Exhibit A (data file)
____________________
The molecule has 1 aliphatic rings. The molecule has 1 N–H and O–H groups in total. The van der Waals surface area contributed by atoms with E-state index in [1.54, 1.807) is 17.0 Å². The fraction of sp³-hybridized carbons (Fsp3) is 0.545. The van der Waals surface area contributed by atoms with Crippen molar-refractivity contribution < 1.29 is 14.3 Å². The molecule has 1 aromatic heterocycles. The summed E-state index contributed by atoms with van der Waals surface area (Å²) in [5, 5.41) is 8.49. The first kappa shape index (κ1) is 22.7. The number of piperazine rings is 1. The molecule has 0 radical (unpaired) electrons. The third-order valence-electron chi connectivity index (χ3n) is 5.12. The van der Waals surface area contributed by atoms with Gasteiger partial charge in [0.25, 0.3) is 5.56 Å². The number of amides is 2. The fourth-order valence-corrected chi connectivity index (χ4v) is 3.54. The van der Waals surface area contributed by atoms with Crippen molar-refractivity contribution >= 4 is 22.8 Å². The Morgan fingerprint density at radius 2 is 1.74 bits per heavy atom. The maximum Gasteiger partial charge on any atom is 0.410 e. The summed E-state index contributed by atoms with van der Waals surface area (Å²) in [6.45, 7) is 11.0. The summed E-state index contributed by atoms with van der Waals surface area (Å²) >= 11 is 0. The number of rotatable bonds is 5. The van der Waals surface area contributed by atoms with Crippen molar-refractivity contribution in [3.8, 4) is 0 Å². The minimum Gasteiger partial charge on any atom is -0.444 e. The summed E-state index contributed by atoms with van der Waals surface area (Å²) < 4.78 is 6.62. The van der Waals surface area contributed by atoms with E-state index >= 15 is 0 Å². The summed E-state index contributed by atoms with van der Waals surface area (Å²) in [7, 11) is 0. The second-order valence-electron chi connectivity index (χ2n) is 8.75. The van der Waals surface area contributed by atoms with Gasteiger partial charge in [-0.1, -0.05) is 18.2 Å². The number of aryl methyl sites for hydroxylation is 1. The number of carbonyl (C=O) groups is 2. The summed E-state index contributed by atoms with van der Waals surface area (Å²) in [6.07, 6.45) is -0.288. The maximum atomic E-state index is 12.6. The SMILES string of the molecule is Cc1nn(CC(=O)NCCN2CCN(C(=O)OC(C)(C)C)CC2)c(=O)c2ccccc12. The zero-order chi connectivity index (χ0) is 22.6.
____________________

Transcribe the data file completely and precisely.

The molecule has 1 aliphatic rings. The molecule has 1 N–H and O–H groups in total. The van der Waals surface area contributed by atoms with E-state index in [1.54, 1.807) is 17.0 Å². The fraction of sp³-hybridized carbons (Fsp3) is 0.545. The van der Waals surface area contributed by atoms with Crippen molar-refractivity contribution < 1.29 is 14.3 Å². The molecule has 1 aromatic heterocycles. The summed E-state index contributed by atoms with van der Waals surface area (Å²) in [5, 5.41) is 8.49. The first kappa shape index (κ1) is 22.7. The number of piperazine rings is 1. The molecule has 0 radical (unpaired) electrons. The third-order valence-electron chi connectivity index (χ3n) is 5.12. The van der Waals surface area contributed by atoms with Gasteiger partial charge in [0.25, 0.3) is 5.56 Å². The number of amides is 2. The fourth-order valence-corrected chi connectivity index (χ4v) is 3.54. The van der Waals surface area contributed by atoms with Crippen molar-refractivity contribution >= 4 is 22.8 Å². The Morgan fingerprint density at radius 2 is 1.74 bits per heavy atom. The maximum Gasteiger partial charge on any atom is 0.410 e. The summed E-state index contributed by atoms with van der Waals surface area (Å²) in [6.45, 7) is 11.0. The summed E-state index contributed by atoms with van der Waals surface area (Å²) >= 11 is 0. The number of rotatable bonds is 5. The van der Waals surface area contributed by atoms with Crippen molar-refractivity contribution in [3.8, 4) is 0 Å². The minimum Gasteiger partial charge on any atom is -0.444 e. The summed E-state index contributed by atoms with van der Waals surface area (Å²) < 4.78 is 6.62. The van der Waals surface area contributed by atoms with E-state index >= 15 is 0 Å². The summed E-state index contributed by atoms with van der Waals surface area (Å²) in [7, 11) is 0. The second-order valence-electron chi connectivity index (χ2n) is 8.75. The van der Waals surface area contributed by atoms with Gasteiger partial charge in [-0.1, -0.05) is 18.2 Å². The number of aryl methyl sites for hydroxylation is 1. The number of carbonyl (C=O) groups is 2. The summed E-state index contributed by atoms with van der Waals surface area (Å²) in [6.07, 6.45) is -0.288. The maximum atomic E-state index is 12.6. The SMILES string of the molecule is Cc1nn(CC(=O)NCCN2CCN(C(=O)OC(C)(C)C)CC2)c(=O)c2ccccc12. The zero-order chi connectivity index (χ0) is 22.6.